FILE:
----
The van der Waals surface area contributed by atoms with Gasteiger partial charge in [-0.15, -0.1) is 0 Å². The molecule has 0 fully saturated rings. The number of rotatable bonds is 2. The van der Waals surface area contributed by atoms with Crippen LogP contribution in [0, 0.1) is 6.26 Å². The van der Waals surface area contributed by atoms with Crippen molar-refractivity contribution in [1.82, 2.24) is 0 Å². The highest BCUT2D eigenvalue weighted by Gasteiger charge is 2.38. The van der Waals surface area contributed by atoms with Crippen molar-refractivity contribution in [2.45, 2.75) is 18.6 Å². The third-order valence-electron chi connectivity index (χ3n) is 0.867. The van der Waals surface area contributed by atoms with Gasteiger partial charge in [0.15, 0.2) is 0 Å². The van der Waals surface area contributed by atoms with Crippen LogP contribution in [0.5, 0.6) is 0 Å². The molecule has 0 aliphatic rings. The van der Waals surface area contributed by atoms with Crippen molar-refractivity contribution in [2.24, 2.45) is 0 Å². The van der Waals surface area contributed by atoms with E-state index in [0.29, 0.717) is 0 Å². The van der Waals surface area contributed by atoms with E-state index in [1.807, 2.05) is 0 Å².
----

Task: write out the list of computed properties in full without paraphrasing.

The van der Waals surface area contributed by atoms with Gasteiger partial charge in [-0.15, -0.1) is 0 Å². The molecule has 0 fully saturated rings. The number of rotatable bonds is 2. The van der Waals surface area contributed by atoms with Crippen LogP contribution in [0, 0.1) is 6.26 Å². The van der Waals surface area contributed by atoms with Crippen molar-refractivity contribution in [1.82, 2.24) is 0 Å². The highest BCUT2D eigenvalue weighted by Gasteiger charge is 2.38. The van der Waals surface area contributed by atoms with Crippen molar-refractivity contribution in [2.45, 2.75) is 18.6 Å². The third-order valence-electron chi connectivity index (χ3n) is 0.867. The van der Waals surface area contributed by atoms with Gasteiger partial charge in [0.15, 0.2) is 0 Å². The van der Waals surface area contributed by atoms with Crippen LogP contribution in [0.5, 0.6) is 0 Å². The molecule has 0 aliphatic rings. The van der Waals surface area contributed by atoms with Crippen molar-refractivity contribution in [2.24, 2.45) is 0 Å². The van der Waals surface area contributed by atoms with E-state index in [0.29, 0.717) is 0 Å². The van der Waals surface area contributed by atoms with E-state index in [1.807, 2.05) is 0 Å².